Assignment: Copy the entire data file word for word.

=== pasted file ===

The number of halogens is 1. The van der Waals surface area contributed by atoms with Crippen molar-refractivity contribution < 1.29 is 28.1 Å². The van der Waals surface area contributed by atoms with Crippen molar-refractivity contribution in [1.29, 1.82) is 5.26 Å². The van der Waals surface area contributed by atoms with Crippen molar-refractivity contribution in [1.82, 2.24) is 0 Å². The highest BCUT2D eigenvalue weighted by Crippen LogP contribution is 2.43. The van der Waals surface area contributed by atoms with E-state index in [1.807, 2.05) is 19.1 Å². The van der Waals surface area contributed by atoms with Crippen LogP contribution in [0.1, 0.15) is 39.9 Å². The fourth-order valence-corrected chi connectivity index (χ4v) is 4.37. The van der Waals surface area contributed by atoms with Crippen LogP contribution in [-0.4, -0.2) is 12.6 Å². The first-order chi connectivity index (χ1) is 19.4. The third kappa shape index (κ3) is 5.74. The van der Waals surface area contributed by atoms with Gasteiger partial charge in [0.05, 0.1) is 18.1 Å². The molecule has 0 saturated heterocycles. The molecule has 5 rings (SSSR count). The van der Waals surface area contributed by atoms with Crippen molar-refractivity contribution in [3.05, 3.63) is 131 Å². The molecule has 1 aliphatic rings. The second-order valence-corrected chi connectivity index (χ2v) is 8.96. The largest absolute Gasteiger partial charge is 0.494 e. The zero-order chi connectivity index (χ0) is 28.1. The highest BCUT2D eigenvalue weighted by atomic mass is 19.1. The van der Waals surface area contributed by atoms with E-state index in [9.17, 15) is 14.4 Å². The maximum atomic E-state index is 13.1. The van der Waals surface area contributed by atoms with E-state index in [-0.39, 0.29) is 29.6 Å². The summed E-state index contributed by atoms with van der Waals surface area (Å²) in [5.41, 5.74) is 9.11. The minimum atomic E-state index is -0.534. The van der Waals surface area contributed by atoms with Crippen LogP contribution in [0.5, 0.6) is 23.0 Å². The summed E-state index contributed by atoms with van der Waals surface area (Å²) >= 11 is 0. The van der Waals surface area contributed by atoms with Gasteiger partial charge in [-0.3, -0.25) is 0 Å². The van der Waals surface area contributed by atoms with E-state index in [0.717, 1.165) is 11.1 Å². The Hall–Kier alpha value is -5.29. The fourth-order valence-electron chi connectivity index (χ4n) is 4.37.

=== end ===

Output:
The number of halogens is 1. The van der Waals surface area contributed by atoms with Crippen molar-refractivity contribution < 1.29 is 28.1 Å². The van der Waals surface area contributed by atoms with Crippen molar-refractivity contribution in [1.29, 1.82) is 5.26 Å². The van der Waals surface area contributed by atoms with Crippen molar-refractivity contribution in [1.82, 2.24) is 0 Å². The highest BCUT2D eigenvalue weighted by Crippen LogP contribution is 2.43. The van der Waals surface area contributed by atoms with E-state index in [1.807, 2.05) is 19.1 Å². The van der Waals surface area contributed by atoms with Crippen LogP contribution in [0.1, 0.15) is 39.9 Å². The fourth-order valence-corrected chi connectivity index (χ4v) is 4.37. The van der Waals surface area contributed by atoms with Crippen LogP contribution in [-0.4, -0.2) is 12.6 Å². The first-order chi connectivity index (χ1) is 19.4. The third kappa shape index (κ3) is 5.74. The van der Waals surface area contributed by atoms with Gasteiger partial charge in [0.05, 0.1) is 18.1 Å². The molecule has 0 saturated heterocycles. The molecule has 5 rings (SSSR count). The van der Waals surface area contributed by atoms with Crippen molar-refractivity contribution in [3.05, 3.63) is 131 Å². The molecule has 1 aliphatic rings. The second-order valence-corrected chi connectivity index (χ2v) is 8.96. The largest absolute Gasteiger partial charge is 0.494 e. The zero-order chi connectivity index (χ0) is 28.1. The highest BCUT2D eigenvalue weighted by atomic mass is 19.1. The van der Waals surface area contributed by atoms with E-state index in [9.17, 15) is 14.4 Å². The maximum atomic E-state index is 13.1. The van der Waals surface area contributed by atoms with E-state index in [-0.39, 0.29) is 29.6 Å². The summed E-state index contributed by atoms with van der Waals surface area (Å²) in [5.41, 5.74) is 9.11. The minimum atomic E-state index is -0.534. The van der Waals surface area contributed by atoms with Crippen LogP contribution in [0.5, 0.6) is 23.0 Å². The summed E-state index contributed by atoms with van der Waals surface area (Å²) >= 11 is 0. The van der Waals surface area contributed by atoms with Gasteiger partial charge in [-0.3, -0.25) is 0 Å². The van der Waals surface area contributed by atoms with E-state index in [0.717, 1.165) is 11.1 Å². The Hall–Kier alpha value is -5.29. The fourth-order valence-electron chi connectivity index (χ4n) is 4.37.